The lectures that four authors present in this volume investigate core topics related to the accelerated expansion of the Universe.
The first lecture covers the inflationary period in the very early Universe.
The second lecture revolves around the accelerated expansion of the late Universe at redshifts z < 1 due to the enigmatic dark energy that is commonly interpreted as a cosmological constant. The discovery of this accelerated expansion relied on data from type Ia supernovae, so this second lecture is dedicated to the astrophysics of type Ia supernovae and their role in cosmological observations.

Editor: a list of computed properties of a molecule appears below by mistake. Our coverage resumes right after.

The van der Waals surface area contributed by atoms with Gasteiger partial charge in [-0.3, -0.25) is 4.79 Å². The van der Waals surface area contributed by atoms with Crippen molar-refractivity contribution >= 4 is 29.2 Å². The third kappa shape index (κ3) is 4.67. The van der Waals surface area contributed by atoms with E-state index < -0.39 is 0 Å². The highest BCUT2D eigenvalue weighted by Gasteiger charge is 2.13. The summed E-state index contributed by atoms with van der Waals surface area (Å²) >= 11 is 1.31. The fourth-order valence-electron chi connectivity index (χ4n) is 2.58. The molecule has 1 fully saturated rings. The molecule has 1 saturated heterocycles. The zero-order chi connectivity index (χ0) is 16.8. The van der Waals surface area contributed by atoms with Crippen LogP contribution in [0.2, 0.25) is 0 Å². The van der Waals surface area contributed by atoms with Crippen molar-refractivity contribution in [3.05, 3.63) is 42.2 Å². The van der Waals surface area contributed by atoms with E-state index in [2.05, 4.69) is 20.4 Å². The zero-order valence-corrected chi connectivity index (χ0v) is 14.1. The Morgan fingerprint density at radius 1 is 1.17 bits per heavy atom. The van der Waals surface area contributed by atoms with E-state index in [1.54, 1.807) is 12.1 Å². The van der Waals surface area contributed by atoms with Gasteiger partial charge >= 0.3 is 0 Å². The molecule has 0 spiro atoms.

The third lecture, which seeks alternative explanations of dark energy, deals with modified gravity models. Such theories presently appear to be the most serious competitors to conventional dark-energy models based on a cosmological constant or its time-dependent counterparts arising from a scalar field.
And the fourth lecture discusses currently available statistical methods that are indispensable for the analysis of cosmological data, thus making them necessary prerequisites for many of the results of modern cosmological research.
This book is intended to serve as an entry point for graduate students and young researchers into active cosmological research.